I've always known that I'm a sinner and I need a Savior and Jesus is the only way to Heaven. But I've never fully realized my tendency to blame others when things go wrong, or when I'm sad, or when life is overwhelming. For example, I've been indulging lately in feeling lonely. This inevitably leads to feeling angry and bitter. Clearly, this is everyone else's fault because they don't reach out to me even though I try to be more engaging. Shame on them for failing. And this is also not something I signed up for, but my hearing loss forces me away from people and makes communication harder to achieve. So really, it is not my fault that I get mad or frustrated - if I wasn't hard of hearing, I wouldn't be this way. So obviously, it's not my fault that my actions haven't been lining up with the person God has called me to be. Obviously.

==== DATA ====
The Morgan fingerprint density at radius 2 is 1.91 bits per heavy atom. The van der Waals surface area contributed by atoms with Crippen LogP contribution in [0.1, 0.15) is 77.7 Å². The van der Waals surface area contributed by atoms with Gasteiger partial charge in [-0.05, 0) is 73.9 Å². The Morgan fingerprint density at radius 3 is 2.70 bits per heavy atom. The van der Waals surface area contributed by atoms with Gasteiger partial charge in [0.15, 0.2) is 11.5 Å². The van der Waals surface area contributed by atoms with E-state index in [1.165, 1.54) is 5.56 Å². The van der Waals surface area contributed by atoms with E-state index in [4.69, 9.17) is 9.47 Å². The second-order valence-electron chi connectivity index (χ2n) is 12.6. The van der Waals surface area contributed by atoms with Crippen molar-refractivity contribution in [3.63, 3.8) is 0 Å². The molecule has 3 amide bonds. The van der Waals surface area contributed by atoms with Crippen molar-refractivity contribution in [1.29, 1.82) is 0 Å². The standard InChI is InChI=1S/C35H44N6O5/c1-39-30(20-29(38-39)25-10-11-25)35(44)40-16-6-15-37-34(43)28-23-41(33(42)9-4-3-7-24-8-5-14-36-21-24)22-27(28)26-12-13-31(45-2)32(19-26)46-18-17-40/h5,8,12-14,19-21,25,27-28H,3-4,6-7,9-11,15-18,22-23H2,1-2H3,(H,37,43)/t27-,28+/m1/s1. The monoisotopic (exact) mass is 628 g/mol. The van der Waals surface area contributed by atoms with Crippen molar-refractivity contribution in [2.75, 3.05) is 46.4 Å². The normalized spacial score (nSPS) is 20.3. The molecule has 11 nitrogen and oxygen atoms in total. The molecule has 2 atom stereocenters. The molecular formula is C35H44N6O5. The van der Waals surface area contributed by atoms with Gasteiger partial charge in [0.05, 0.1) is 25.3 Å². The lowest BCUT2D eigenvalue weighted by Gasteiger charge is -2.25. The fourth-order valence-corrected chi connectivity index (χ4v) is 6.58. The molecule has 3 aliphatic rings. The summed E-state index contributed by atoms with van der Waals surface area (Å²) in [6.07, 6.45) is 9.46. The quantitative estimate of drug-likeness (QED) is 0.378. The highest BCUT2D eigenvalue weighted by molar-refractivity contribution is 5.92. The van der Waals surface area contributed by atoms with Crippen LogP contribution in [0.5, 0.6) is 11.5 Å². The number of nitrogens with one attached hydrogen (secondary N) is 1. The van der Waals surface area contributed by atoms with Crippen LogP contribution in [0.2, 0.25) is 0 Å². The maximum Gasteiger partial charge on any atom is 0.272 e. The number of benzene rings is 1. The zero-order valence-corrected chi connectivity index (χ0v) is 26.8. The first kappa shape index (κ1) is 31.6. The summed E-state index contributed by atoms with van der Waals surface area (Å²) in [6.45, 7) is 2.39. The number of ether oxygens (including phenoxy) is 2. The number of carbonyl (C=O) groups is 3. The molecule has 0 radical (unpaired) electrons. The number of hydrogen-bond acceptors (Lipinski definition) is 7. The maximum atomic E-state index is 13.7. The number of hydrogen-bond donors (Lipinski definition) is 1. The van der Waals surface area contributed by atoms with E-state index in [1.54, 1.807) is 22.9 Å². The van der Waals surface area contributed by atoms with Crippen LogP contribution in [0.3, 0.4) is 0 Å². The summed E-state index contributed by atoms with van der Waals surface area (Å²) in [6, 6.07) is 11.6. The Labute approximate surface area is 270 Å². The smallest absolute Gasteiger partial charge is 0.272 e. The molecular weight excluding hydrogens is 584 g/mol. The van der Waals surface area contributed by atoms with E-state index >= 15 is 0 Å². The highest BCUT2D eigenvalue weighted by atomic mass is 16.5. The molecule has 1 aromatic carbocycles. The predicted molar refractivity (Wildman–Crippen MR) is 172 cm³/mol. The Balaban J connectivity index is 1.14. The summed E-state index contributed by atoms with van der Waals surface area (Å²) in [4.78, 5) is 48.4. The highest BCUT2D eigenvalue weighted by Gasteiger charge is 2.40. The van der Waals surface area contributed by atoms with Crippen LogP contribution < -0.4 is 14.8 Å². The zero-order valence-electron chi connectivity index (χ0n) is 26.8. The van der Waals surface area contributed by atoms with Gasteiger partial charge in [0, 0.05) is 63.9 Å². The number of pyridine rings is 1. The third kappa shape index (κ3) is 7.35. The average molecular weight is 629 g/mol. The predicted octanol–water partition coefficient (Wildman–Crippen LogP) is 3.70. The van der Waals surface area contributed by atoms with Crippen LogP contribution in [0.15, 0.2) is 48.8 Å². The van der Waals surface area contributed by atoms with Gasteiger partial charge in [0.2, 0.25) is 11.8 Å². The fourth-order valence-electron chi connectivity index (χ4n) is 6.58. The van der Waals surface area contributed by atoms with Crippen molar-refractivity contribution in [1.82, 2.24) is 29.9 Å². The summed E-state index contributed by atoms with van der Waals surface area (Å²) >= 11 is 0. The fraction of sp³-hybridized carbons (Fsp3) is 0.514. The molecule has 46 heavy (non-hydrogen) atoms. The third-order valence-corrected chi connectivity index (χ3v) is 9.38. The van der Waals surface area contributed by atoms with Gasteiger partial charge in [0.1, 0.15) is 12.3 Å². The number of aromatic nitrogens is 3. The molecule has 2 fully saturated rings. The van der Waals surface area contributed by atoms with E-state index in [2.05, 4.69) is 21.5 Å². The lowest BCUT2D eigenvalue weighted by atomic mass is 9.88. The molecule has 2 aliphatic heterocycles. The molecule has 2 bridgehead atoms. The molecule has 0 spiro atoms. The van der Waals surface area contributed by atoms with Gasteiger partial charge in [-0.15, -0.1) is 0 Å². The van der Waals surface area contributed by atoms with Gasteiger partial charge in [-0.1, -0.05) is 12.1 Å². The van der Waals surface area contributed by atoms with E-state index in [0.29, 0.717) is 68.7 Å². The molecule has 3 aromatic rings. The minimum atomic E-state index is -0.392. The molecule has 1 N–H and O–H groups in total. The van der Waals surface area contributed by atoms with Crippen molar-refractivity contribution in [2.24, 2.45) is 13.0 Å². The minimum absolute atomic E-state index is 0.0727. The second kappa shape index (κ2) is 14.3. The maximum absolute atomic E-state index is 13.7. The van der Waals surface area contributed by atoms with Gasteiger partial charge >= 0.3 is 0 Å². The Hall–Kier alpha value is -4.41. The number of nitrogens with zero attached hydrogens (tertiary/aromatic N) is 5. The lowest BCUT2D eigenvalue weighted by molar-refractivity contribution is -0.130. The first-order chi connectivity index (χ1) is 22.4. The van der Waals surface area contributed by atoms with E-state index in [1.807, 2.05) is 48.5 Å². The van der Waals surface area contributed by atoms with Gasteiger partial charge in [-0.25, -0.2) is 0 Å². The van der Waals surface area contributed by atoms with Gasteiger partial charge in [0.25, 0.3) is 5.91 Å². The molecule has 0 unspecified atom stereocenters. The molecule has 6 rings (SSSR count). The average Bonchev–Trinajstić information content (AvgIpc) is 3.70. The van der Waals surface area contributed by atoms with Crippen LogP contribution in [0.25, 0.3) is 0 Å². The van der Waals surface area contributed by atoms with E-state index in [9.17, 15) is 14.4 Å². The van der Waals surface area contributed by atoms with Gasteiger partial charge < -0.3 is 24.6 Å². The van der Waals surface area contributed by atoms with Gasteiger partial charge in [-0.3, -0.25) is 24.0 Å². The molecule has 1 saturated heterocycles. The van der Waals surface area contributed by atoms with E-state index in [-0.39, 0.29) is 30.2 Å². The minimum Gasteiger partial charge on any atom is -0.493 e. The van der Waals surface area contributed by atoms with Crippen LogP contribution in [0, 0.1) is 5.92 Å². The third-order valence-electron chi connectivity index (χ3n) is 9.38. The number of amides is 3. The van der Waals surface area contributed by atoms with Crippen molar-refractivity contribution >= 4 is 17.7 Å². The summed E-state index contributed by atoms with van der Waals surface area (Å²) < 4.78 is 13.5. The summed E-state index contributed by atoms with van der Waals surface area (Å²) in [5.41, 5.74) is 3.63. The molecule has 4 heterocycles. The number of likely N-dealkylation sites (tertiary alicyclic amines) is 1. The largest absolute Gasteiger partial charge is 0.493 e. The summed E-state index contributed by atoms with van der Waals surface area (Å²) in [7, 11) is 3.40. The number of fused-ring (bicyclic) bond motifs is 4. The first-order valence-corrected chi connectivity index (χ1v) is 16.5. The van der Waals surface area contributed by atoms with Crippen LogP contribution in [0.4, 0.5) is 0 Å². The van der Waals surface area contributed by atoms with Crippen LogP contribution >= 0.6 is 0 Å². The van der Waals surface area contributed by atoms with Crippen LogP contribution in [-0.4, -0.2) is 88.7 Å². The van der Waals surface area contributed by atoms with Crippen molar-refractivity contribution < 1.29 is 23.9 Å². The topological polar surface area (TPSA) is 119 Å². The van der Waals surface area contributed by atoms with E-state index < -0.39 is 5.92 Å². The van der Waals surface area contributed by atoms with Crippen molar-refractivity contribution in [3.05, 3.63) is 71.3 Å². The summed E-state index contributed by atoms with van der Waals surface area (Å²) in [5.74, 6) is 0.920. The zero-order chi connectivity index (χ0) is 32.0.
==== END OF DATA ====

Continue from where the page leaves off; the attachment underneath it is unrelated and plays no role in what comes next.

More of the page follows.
Then I did that thinking thing. Ugh. It always gets me into all sorts of trouble. I thought. And I pondered. I toyed with the idea... "What if it's not them? What if it's me? What if I have particular sins that drive people away? What if I am not as marvelous and wonderful and delightful as I think I am? What if I am not a victim but an instigator?"

I've always been that fly-under-the-radar kind of person. I'm nice and helpful and bend over backwards for people. But I don't let people get too close. I'm open, but not vulnerable. I'm the shoulder to cry on but I won't lean on yours. On top of that, I'm pushy, nosy and demanding. I'm a know-it-all and think highly of myself. My soul is so riddled with pride, criticism and self-righteousness. My problem isn't other people and what they've done or not done to me. My problem isn't that I live with a profound hearing loss and all that that entails. My biggest problem is that I'm a sinner, that there is something inherently wrong with me, that I love to sin and do things that dishonor God and hurt my relationships with other people (We don't think of it like that, that we "love to sin." But it's true, we do. We're more passionate about making ourselves happy - even with seemingly good things like families, food and fellowship - and feeding our egos than we are about loving God).